As marketers prepare for the death of the cookie, they’re turning to measurement models that don’t rely on individual-level data, and that search has led back to a measurement tactic originally developed in the 1960’s: marketing mix modeling.
Marketing mix modeling (MMM) measures the effectiveness of all media types in a marketing program by looking at historical trends in spend, impressions and clicks alongside external factors like the weather or competitive activity. Capturing each of these variables in one model provides a true representation of how each piece of media is contributing to bottom line revenue for the business. While MMM has been around for decades and was initially used to measure the effectiveness of traditional advertising, digital marketers are finding it a powerful tool to track performance across all media, making MMM a more powerful a tool now than it once was.
"Despite ever-evolving industry innovation & privacy regulations, marketing mix modeling has persisted as a durable solution to provide marketers with valuable insights across all channels of the media funnel,” says Michael Kania, AVP, Marketing Analytics & Insights at Kepler. “Marketing mix models can help highlight opportunities and inefficiencies, and provide a roadmap for marketing action."
Kellie Baran, Director of Marketing Analytics at Kepler explains how MMM works:
While marketing mix models can help transform an organization's marketing strategy, some organizations lack proper staffing or technical expertise, and others struggle to integrate MMM with their existing measurement methods, implement MMM across multiple departments or resolve data inconsistencies across agencies. But with the right partners, marketers can effectively adopt and implement MMM.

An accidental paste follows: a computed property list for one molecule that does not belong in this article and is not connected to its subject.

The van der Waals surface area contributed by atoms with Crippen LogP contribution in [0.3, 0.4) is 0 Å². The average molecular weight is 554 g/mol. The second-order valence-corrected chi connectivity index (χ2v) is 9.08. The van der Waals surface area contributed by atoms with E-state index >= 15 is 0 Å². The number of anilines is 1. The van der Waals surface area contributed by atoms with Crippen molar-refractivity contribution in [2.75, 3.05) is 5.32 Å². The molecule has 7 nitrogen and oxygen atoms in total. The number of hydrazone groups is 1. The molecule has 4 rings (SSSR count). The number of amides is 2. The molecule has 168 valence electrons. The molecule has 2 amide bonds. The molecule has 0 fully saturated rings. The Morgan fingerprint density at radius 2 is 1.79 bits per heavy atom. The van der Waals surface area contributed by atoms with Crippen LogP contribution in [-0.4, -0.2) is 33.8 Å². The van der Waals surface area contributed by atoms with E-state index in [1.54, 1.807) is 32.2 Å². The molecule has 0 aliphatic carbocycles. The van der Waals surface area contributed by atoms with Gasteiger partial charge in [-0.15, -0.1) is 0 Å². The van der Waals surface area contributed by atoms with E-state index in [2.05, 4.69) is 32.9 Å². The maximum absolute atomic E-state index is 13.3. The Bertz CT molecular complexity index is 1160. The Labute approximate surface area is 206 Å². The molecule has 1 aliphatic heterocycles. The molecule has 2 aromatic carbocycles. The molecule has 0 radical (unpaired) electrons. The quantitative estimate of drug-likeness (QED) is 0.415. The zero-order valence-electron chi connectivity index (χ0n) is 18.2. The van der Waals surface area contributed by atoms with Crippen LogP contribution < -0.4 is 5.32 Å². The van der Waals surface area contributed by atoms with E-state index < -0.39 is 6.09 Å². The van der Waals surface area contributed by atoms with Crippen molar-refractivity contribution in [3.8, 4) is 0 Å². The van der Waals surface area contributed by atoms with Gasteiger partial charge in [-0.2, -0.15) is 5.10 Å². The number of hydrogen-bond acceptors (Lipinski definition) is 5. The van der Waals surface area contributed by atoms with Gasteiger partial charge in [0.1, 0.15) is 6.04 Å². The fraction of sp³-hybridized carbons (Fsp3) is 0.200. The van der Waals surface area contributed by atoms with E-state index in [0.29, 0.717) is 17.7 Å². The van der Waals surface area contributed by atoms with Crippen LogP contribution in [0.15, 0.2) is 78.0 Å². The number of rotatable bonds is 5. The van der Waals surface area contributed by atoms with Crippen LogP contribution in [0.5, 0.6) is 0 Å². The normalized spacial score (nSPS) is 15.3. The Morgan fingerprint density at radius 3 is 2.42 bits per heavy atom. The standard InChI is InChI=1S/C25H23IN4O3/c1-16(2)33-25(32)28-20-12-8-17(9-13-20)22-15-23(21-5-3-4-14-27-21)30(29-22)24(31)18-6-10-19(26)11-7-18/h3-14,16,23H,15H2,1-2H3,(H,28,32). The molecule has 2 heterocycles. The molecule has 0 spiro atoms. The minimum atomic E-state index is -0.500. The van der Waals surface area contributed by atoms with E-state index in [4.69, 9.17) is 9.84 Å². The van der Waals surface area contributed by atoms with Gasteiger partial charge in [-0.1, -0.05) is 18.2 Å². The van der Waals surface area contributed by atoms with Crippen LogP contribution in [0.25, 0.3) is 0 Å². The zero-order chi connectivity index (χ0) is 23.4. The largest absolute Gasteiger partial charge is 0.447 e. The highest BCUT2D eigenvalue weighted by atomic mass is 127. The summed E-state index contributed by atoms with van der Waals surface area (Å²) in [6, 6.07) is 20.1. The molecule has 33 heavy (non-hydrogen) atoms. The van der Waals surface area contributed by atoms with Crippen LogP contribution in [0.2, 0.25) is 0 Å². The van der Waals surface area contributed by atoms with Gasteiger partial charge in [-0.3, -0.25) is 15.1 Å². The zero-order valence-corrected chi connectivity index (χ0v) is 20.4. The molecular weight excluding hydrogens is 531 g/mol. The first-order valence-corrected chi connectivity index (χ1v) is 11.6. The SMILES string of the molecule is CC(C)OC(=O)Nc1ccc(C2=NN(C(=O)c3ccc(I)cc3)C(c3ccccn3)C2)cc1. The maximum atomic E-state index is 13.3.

One home shopping retailer had been experiencing declining sales for two years in a row when COVID-19 forced them into a drastic organizational transformation that required them to re-evaluate their KPIs, media planning and acquisition strategies. Kepler worked with them to better use their existing marketing mix model to ensure the proper success signals were being used, shared and made available across departments and at all levels of their organization.
Kepler found that 50% of the client’s marketing budget was being invested in an underperforming media channel, but with the improved marketing mix model, the client was able to re-allocate $2mm of their budget to higher performing channels, resulting in a 3.5% increase in return on ad spend.
Kepler was also able to work with organization’s senior leadership to refine the KPIs, channel nomenclature, granularity, cadence, QA processes and action plans necessary to transform the client’s oft-forgotten MMM into a cutting edge resource for effective budgeting, optimization and performance evaluation.
"For the right client,” Kania says, “a marketing mix model will unlock new opportunities, validate assumptions and provide signals across and within channels that have historically presented challenges."
As more platforms, like Roku and TikTok, work to make data passing easier and more granular than ever before, brands should make sure they’re taking advantage of one of the most consistently effective measurement tools at their disposal.